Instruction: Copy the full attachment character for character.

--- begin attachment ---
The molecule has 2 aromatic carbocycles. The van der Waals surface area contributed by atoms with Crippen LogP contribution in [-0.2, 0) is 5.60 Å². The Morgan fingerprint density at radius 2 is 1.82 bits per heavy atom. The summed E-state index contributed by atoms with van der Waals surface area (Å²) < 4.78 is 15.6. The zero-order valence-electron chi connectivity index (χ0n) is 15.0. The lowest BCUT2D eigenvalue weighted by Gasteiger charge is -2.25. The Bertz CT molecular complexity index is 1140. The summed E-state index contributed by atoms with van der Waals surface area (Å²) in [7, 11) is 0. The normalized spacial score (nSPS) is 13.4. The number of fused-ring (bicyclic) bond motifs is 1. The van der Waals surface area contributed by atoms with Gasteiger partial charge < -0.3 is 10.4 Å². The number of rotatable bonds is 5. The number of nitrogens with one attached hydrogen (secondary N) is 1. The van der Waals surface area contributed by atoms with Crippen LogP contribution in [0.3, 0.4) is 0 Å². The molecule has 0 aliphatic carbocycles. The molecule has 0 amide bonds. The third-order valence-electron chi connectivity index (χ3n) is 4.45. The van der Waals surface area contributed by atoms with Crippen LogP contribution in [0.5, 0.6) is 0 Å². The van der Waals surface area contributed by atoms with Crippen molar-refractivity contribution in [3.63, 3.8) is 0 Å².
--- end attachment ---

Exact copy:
The molecule has 2 aromatic carbocycles. The van der Waals surface area contributed by atoms with Crippen LogP contribution in [-0.2, 0) is 5.60 Å². The Morgan fingerprint density at radius 2 is 1.82 bits per heavy atom. The summed E-state index contributed by atoms with van der Waals surface area (Å²) < 4.78 is 15.6. The zero-order valence-electron chi connectivity index (χ0n) is 15.0. The lowest BCUT2D eigenvalue weighted by Gasteiger charge is -2.25. The Bertz CT molecular complexity index is 1140. The summed E-state index contributed by atoms with van der Waals surface area (Å²) in [7, 11) is 0. The normalized spacial score (nSPS) is 13.4. The number of fused-ring (bicyclic) bond motifs is 1. The van der Waals surface area contributed by atoms with Gasteiger partial charge < -0.3 is 10.4 Å². The number of rotatable bonds is 5. The number of nitrogens with one attached hydrogen (secondary N) is 1. The van der Waals surface area contributed by atoms with Crippen LogP contribution in [0.3, 0.4) is 0 Å². The molecule has 0 aliphatic carbocycles. The molecule has 0 amide bonds. The third-order valence-electron chi connectivity index (χ3n) is 4.45. The van der Waals surface area contributed by atoms with Crippen LogP contribution in [0.5, 0.6) is 0 Å². The van der Waals surface area contributed by atoms with Crippen molar-refractivity contribution in [3.63, 3.8) is 0 Å².